A new study published Tuesday in the journal Environmental Research Letters shows that keeping global warming below the key 1.5°C threshold by the end of the century will require not just halting the construction of new fossil fuel infrastructure, but also shutting down many existing sites.
"Some existing fossil fuel licenses and production will need to be revoked and phased out early."
Led by Kelly Trout of Oil Change International, the study estimates that 40% of fossil fuel reserves at currently operational development sites across the globe must be left in the ground if the world is to have a 50-50 chance of adequately slashing carbon emissions and limiting warming to 1.5°C or below.
If fossil fuel reserves at existing sites are extracted, the researchers find, nations will "substantially exceed" the 1.5°C carbon budget that corporations and governments are already burning through at an unsustainable clip.
The paper, which relies on a commercial model of the world's
25,000 oil and gas fields, leaves unanswered the question of precisely which existing development sites should be shut down, noting that "it requires considerations of equity and of the best mechanisms to manage a just transition away from fossil fuel jobs and revenues within and between countries."
One recent analysis suggests that some of the largest fossil fuel companies in the world are planning or already operating more than 190 "carbon bombs," huge oil and gas projects that could unleash nearly 650 billion tonnes of CO2 emissions and doom efforts to avert climate catastrophe.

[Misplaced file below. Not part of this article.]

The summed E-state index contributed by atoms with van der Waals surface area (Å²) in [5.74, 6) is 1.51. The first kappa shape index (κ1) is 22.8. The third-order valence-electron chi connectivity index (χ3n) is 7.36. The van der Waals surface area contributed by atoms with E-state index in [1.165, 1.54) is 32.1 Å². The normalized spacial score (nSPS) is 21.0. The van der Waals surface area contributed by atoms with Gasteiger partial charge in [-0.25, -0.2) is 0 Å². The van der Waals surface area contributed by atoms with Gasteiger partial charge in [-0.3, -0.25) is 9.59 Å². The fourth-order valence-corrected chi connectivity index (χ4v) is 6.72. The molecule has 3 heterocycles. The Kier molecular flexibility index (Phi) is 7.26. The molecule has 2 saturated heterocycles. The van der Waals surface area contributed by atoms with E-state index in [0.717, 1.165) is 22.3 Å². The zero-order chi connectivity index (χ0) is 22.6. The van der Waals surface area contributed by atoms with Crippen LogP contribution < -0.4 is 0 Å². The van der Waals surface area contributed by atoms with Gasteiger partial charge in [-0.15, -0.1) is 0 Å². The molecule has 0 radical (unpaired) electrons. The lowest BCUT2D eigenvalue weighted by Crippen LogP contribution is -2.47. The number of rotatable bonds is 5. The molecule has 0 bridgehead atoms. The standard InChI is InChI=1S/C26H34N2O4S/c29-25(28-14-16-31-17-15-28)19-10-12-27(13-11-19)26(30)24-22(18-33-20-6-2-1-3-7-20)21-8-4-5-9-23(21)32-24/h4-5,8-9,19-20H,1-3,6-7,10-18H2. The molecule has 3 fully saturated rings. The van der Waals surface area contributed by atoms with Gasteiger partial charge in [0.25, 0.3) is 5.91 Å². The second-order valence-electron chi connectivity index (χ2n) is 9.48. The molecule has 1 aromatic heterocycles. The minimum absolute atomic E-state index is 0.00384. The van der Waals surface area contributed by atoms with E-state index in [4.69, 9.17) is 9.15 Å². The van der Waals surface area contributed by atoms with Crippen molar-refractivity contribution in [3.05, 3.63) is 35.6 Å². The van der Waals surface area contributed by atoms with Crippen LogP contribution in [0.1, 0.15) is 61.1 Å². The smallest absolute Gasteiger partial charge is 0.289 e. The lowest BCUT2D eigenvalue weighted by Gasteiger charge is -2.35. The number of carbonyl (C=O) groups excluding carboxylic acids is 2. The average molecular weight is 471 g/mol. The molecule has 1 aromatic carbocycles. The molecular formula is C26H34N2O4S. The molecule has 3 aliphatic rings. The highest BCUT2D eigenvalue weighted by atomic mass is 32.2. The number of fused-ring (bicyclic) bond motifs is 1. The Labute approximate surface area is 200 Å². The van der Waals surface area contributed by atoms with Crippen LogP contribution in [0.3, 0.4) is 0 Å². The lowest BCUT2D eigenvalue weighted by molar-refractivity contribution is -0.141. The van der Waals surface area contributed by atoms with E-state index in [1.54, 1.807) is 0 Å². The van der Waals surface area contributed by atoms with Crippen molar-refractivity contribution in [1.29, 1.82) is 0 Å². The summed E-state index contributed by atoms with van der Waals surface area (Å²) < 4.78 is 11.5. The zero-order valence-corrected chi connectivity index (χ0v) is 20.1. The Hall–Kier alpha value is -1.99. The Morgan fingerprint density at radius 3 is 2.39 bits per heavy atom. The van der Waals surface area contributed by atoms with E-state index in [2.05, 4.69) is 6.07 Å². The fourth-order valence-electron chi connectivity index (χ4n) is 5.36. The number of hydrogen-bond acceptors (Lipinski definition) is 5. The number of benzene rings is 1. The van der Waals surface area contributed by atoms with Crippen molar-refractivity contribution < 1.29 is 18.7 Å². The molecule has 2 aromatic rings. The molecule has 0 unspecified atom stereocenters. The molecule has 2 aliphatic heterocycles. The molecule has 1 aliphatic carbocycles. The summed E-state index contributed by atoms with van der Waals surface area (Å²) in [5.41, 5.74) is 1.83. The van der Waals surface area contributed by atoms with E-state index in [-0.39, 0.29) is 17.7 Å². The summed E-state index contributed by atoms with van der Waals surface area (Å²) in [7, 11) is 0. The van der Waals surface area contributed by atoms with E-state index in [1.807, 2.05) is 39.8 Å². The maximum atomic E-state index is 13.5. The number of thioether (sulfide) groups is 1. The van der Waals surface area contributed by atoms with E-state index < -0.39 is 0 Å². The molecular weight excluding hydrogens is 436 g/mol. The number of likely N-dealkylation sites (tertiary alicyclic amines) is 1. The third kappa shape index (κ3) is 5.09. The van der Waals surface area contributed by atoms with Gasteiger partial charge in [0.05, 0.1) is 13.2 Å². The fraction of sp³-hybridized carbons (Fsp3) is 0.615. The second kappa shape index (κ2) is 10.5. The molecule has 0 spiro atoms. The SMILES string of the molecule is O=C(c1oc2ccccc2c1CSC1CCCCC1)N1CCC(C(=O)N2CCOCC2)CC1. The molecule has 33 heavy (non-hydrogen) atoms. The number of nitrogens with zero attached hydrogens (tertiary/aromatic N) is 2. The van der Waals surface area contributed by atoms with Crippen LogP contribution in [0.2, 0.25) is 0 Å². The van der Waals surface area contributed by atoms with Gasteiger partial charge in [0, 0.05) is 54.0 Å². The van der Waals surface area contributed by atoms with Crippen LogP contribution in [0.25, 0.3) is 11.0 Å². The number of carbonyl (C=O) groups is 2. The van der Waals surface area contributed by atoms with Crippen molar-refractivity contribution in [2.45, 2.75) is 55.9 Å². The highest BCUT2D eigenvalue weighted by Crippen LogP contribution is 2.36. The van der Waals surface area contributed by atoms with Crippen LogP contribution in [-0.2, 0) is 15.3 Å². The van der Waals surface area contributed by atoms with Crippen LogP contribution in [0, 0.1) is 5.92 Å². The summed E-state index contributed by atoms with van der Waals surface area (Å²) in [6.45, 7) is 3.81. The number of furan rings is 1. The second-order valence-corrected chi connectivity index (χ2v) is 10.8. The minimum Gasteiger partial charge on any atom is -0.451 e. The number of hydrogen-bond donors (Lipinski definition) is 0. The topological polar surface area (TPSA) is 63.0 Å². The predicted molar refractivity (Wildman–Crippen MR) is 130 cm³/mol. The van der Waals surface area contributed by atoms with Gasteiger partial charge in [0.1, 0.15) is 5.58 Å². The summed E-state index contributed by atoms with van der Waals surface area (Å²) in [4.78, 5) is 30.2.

"Our findings show that halting new extraction projects is a necessary step, but still not enough to stay within our rapidly dwindling carbon budget," said Greg Muttitt of the International Institute for Sustainable Development, a co-author of the new study. "Some existing fossil fuel licenses and production will need to be revoked and phased out early."
"Governments need to start tackling head-on how to do this in a fair and equitable way, which will require overcoming opposition from fossil fuel interests," Muttitt added.
The research comes as the fossil fuel industry is exploiting Russia's assault on Ukraine—and the punitive measures the West has taken in response—to lobby for new fossil fuel development. In late March, the Biden administration pledged to ramp up U.S. gas exports to European Union members as they attempt to wean themselves off of Russian fossil fuels.
Climate advocates warned that the White House's initiative would likely spur the construction of new pipelines and other fossil fuel infrastructure, potentially locking in more planet-warming pollution as scientists say emissions must be halved by 2030.
"Our study reinforces that building new fossil fuel infrastructure is not a viable response to Russia's war on Ukraine," said Trout, Oil Change International's research co-director. "The world has already tapped too much oil, gas, and coal. Developing more would either cause more dangerous levels of warming, if fully extracted, or create a larger scale of stranded assets."
Thijs Van de Graaf of Ghent University in Belgium, a study co-author, similarly cautioned that "each new coal mine, gas well, or oil field that is developed deepens political entanglement with the fossil fuel industry."
"Increasing the scale of extraction-related jobs and investments," he added, "only makes it harder for governments to manage."